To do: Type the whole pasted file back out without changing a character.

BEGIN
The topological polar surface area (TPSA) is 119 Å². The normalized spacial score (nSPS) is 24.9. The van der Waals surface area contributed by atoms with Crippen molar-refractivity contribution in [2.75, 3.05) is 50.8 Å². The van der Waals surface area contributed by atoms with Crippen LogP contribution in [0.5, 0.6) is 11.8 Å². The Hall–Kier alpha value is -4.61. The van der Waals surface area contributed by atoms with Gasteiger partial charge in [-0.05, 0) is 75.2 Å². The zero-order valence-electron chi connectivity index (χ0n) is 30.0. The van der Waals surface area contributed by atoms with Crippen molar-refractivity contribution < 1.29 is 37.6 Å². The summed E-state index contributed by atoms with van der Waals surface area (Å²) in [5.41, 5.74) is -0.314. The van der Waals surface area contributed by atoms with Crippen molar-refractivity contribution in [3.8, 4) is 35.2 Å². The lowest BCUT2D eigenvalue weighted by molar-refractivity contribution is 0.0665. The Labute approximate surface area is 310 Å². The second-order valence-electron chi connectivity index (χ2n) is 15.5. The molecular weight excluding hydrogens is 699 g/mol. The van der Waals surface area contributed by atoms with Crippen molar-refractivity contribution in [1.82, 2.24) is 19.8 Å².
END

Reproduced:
The topological polar surface area (TPSA) is 119 Å². The normalized spacial score (nSPS) is 24.9. The van der Waals surface area contributed by atoms with Crippen molar-refractivity contribution in [2.75, 3.05) is 50.8 Å². The van der Waals surface area contributed by atoms with Crippen LogP contribution in [0.5, 0.6) is 11.8 Å². The Hall–Kier alpha value is -4.61. The van der Waals surface area contributed by atoms with Gasteiger partial charge in [-0.05, 0) is 75.2 Å². The zero-order valence-electron chi connectivity index (χ0n) is 30.0. The van der Waals surface area contributed by atoms with Crippen molar-refractivity contribution < 1.29 is 37.6 Å². The summed E-state index contributed by atoms with van der Waals surface area (Å²) in [5.41, 5.74) is -0.314. The van der Waals surface area contributed by atoms with Crippen molar-refractivity contribution in [3.8, 4) is 35.2 Å². The lowest BCUT2D eigenvalue weighted by molar-refractivity contribution is 0.0665. The Labute approximate surface area is 310 Å². The second-order valence-electron chi connectivity index (χ2n) is 15.5. The molecular weight excluding hydrogens is 699 g/mol. The van der Waals surface area contributed by atoms with Crippen molar-refractivity contribution in [1.82, 2.24) is 19.8 Å².